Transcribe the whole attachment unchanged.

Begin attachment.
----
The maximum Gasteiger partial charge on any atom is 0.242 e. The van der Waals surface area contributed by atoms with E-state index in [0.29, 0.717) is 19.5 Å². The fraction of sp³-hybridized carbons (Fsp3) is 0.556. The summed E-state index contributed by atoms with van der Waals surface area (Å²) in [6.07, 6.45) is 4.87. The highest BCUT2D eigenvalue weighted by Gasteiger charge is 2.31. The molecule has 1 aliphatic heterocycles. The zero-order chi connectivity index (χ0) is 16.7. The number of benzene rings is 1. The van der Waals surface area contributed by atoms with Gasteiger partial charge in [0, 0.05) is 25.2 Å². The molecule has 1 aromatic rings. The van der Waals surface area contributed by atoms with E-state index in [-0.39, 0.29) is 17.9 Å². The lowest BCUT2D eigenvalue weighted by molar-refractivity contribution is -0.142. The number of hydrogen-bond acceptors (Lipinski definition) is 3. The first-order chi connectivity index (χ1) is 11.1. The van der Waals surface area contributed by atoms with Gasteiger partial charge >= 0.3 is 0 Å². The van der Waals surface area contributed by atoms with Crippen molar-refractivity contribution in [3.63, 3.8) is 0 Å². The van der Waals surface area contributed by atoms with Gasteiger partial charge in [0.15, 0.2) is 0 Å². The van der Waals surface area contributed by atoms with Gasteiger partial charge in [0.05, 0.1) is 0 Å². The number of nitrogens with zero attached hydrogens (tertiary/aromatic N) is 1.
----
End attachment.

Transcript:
The maximum Gasteiger partial charge on any atom is 0.242 e. The van der Waals surface area contributed by atoms with E-state index in [0.29, 0.717) is 19.5 Å². The fraction of sp³-hybridized carbons (Fsp3) is 0.556. The summed E-state index contributed by atoms with van der Waals surface area (Å²) in [6.07, 6.45) is 4.87. The highest BCUT2D eigenvalue weighted by Gasteiger charge is 2.31. The molecule has 1 aliphatic heterocycles. The zero-order chi connectivity index (χ0) is 16.7. The number of benzene rings is 1. The van der Waals surface area contributed by atoms with Gasteiger partial charge in [0, 0.05) is 25.2 Å². The molecule has 1 aromatic rings. The van der Waals surface area contributed by atoms with E-state index in [-0.39, 0.29) is 17.9 Å². The lowest BCUT2D eigenvalue weighted by molar-refractivity contribution is -0.142. The number of hydrogen-bond acceptors (Lipinski definition) is 3. The first-order chi connectivity index (χ1) is 11.1. The van der Waals surface area contributed by atoms with Gasteiger partial charge >= 0.3 is 0 Å². The van der Waals surface area contributed by atoms with Crippen molar-refractivity contribution in [3.63, 3.8) is 0 Å². The van der Waals surface area contributed by atoms with Gasteiger partial charge in [0.15, 0.2) is 0 Å². The van der Waals surface area contributed by atoms with Gasteiger partial charge in [0.05, 0.1) is 0 Å². The number of nitrogens with zero attached hydrogens (tertiary/aromatic N) is 1.